My mother and I were talking about the characters that she knew years ago, funny friends and neighbours, customers at her general store. One fellow was George Palmer, who lived just up the road from the store with his wife, Dora. I don’t remember either of them, but have heard lots of tales.

Even into the 1990s, we had a party telephone line that was shared with other people. By the end, there was just one other family on our line, but there would have been dozens on the line at one time. Each telephone subscriber had their own distinctive ring that would alert them to an incoming call, so you had to know your pattern and were only to answer if it was yours. George, though, would listen to every call that came on his line, but his hearing wasn’t great in later years, so he would occasionally blurt out “Speak up, me son!” if he thought he was missing some juicy news.

Mom said George loved to play April Fool’s jokes. One April first he pulled up in his horse and wagon to deliver eggs to their store, which was having a very busy day. The eggs would be in a little crate on the back of the wagon and my father would go out and take them in to the store, grade them, and credit the amount to George’s account. George pulled up and yelled “Phillips!” and my father went out to get the eggs. Just as he neared the wagon, George slapped the reins, geed up the horse and yelled “April Fool’s!” as he drove away.

I have 40 hours of 8mm film my father took starting about 1960, and I remembered a short clip of a man in a horse and buggy on the road in front of our old house. It’s the only film I have of someone in a horse and buggy, so it’s a short but important memory of a time when horses were still the main source of transportation for some. George would be one of the last men in our area who never owned a car or truck. I showed the clip to my mother, and she is pretty sure it is him, the jokester, and at the end of the clip, you can see his house off in the distance as he drives down the road past my grandfather’s house.

Precious Plastic and Fixing#Fashion

Great episode of BBC World Service’s People Fixing The World podcast about the Precious Plastic movement. It’s been interesting watching founder Dave Hakkens create this international open source community, then step back recently to allow others to take the reins. When I think of open source, I think more of computer code than management styles, but there would be no way for Hakkens to have created this open community and then tried to control it from above. He is letting it evolve beyond him.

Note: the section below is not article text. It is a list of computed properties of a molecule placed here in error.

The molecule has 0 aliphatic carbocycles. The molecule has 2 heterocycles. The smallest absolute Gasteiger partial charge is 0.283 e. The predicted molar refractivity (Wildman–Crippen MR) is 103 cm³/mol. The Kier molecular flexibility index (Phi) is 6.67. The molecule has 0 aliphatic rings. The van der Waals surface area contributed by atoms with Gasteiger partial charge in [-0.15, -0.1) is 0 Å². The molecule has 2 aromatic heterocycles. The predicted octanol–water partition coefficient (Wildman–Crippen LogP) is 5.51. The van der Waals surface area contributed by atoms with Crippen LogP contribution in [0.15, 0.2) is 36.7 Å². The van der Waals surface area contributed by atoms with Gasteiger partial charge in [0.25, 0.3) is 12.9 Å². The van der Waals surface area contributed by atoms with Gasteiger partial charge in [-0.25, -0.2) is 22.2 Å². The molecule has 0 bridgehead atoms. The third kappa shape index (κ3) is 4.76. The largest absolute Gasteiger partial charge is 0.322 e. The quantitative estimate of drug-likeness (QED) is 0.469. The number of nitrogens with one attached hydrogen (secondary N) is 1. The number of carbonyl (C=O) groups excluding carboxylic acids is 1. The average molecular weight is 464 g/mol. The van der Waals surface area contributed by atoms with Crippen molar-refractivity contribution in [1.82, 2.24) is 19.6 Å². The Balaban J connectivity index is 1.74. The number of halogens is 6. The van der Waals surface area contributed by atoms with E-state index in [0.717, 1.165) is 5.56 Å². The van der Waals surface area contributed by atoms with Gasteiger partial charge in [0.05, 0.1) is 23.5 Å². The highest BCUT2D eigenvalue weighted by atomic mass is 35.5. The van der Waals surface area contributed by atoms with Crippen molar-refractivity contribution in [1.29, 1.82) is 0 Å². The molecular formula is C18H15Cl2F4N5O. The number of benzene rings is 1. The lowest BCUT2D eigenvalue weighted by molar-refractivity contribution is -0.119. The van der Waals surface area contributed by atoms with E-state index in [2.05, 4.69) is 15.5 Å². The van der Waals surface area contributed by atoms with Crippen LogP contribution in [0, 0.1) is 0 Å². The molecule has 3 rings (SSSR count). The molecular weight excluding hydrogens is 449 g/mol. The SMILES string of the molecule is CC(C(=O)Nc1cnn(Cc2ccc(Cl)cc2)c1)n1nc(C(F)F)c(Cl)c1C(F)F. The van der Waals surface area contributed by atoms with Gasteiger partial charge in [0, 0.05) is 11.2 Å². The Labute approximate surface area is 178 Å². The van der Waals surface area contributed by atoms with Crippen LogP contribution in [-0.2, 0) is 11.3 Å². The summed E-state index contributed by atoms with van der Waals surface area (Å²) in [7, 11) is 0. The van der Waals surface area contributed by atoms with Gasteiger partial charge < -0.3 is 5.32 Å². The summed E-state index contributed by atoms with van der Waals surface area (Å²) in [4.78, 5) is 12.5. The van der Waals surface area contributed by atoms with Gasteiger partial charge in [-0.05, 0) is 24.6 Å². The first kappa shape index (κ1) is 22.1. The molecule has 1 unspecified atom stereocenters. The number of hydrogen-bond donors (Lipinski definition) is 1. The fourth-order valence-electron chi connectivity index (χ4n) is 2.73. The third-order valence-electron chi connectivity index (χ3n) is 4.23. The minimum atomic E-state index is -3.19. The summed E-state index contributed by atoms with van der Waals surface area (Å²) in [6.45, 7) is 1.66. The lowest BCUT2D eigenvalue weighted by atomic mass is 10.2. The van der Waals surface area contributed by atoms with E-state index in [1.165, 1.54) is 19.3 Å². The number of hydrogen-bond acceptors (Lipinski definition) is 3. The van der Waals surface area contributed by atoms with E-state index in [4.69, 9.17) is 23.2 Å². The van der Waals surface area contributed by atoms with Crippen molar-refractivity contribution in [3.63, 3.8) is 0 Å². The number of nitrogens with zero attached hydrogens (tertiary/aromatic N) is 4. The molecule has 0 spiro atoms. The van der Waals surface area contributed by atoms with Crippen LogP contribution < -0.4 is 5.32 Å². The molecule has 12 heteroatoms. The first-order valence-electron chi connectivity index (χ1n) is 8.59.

Precious Plastic is now under the umbrella of One Army, which includes their new initiative to fix fast fashion waste called, sensibly, Fixing Fashion. Their website is full of information on how to mend, care for, and repurpose your clothing, with the aim to have us think of old clothes as a resource and not waste, just as Precious Plastic did.

I have been mending my clothes again of late, so this comes at the perfect time to help me advance my skills. I have a 1970s sewing machine, but have been patching by hand: holes in jeans, the elbow of a hoodie, sewing up ripped seams on t-shirts. I’m using the thread I have on hand, and am not worrying about it all looking nice or matching. I can darn socks because my mother has always knit them and I watched her keep them wearable forever by mending holes toes and heels.

My only tip to pass on is to patch or mend before a hole emerges, when the fibres are just starting to look thin, then you are reinforcing what is already there and that is much easier. This requires examining your clothes regularly as you launder them, so having fewer clothes helps.

In two generations my family went from having a closet that was just a couple of hooks behind the door to a big walk-in room. Who do we think we are, and what would the ancestors think of who we have become?

The Mirror and 2P4H

Steven recently posted The Mirror on SoundCloud, a song he wrote with his friend, Ted Dykstra, for their yet-to-be produced musical, Dorian, based on Oscar Wilde’s The Picture of Dorian Gray.

While the recording is a bit sketchy from a wobbly old cassette, the performers are straight up Canadian music royalty. Stratford Festival star Lucy Peacock is on lead vocals, Paul Hoffert from the band Lighthouse is on organ, Creighton Doane on drums and Kevin Breit on guitar. Steven’s not sure of backup vocals, but I would guess Melanie Doane and Damhnait Doyle are likely in there, maybe Terry Hatty, no doubt Ted, definitely not Steven.

Speaking of Ted, it’s 25 years since he and Richard Greenblatt premiered their play 2 Pianos, 4 Hands at the Tarragon Theatre in Toronto. Mirvish Productions just released a podcast interview with Ted and Richard and their devoted stage manager, Beatrice Campbell, my pal and classmate from the National Theatre School of Canada. Stage managers are NEVER included in such things, so it’s lovely to see Bea tell her stories.

Steven and Ted are working on a new show based on the Greek myth of Dionysus (no, it’s not contractual that they only work on subjects starting with D!), so poor old Dorian must be feeling a bit left out, like a forgotten painting in an attic or something.